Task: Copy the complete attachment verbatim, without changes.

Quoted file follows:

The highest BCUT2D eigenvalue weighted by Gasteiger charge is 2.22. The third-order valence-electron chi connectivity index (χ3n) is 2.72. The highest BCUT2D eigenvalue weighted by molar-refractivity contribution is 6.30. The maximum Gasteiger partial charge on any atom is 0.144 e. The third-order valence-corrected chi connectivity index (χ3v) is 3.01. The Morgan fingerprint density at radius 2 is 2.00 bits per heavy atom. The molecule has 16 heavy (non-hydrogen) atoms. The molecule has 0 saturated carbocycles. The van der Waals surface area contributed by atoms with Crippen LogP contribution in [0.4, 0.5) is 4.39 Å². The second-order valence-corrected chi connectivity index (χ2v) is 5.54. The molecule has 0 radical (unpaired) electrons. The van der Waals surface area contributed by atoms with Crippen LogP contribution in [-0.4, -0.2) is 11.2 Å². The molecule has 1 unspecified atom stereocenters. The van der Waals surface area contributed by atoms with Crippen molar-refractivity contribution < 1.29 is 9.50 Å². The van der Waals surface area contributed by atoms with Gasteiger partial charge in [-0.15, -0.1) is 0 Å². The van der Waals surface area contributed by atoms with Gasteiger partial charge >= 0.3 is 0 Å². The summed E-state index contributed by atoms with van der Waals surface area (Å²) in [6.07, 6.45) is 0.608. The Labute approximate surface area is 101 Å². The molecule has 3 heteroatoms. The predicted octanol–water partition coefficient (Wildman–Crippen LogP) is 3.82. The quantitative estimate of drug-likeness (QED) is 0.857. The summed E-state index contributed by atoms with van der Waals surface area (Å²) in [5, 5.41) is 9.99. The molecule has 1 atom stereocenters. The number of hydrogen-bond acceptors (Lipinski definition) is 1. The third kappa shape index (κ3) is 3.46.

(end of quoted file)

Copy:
The highest BCUT2D eigenvalue weighted by Gasteiger charge is 2.22. The third-order valence-electron chi connectivity index (χ3n) is 2.72. The highest BCUT2D eigenvalue weighted by molar-refractivity contribution is 6.30. The maximum Gasteiger partial charge on any atom is 0.144 e. The third-order valence-corrected chi connectivity index (χ3v) is 3.01. The Morgan fingerprint density at radius 2 is 2.00 bits per heavy atom. The molecule has 16 heavy (non-hydrogen) atoms. The molecule has 0 saturated carbocycles. The van der Waals surface area contributed by atoms with Crippen LogP contribution in [0.4, 0.5) is 4.39 Å². The second-order valence-corrected chi connectivity index (χ2v) is 5.54. The molecule has 0 radical (unpaired) electrons. The van der Waals surface area contributed by atoms with Crippen LogP contribution in [-0.4, -0.2) is 11.2 Å². The molecule has 1 unspecified atom stereocenters. The van der Waals surface area contributed by atoms with Crippen molar-refractivity contribution < 1.29 is 9.50 Å². The van der Waals surface area contributed by atoms with Gasteiger partial charge in [-0.15, -0.1) is 0 Å². The van der Waals surface area contributed by atoms with Gasteiger partial charge >= 0.3 is 0 Å². The summed E-state index contributed by atoms with van der Waals surface area (Å²) in [6.07, 6.45) is 0.608. The Labute approximate surface area is 101 Å². The molecule has 3 heteroatoms. The predicted octanol–water partition coefficient (Wildman–Crippen LogP) is 3.82. The quantitative estimate of drug-likeness (QED) is 0.857. The summed E-state index contributed by atoms with van der Waals surface area (Å²) in [5, 5.41) is 9.99. The molecule has 1 atom stereocenters. The number of hydrogen-bond acceptors (Lipinski definition) is 1. The third kappa shape index (κ3) is 3.46.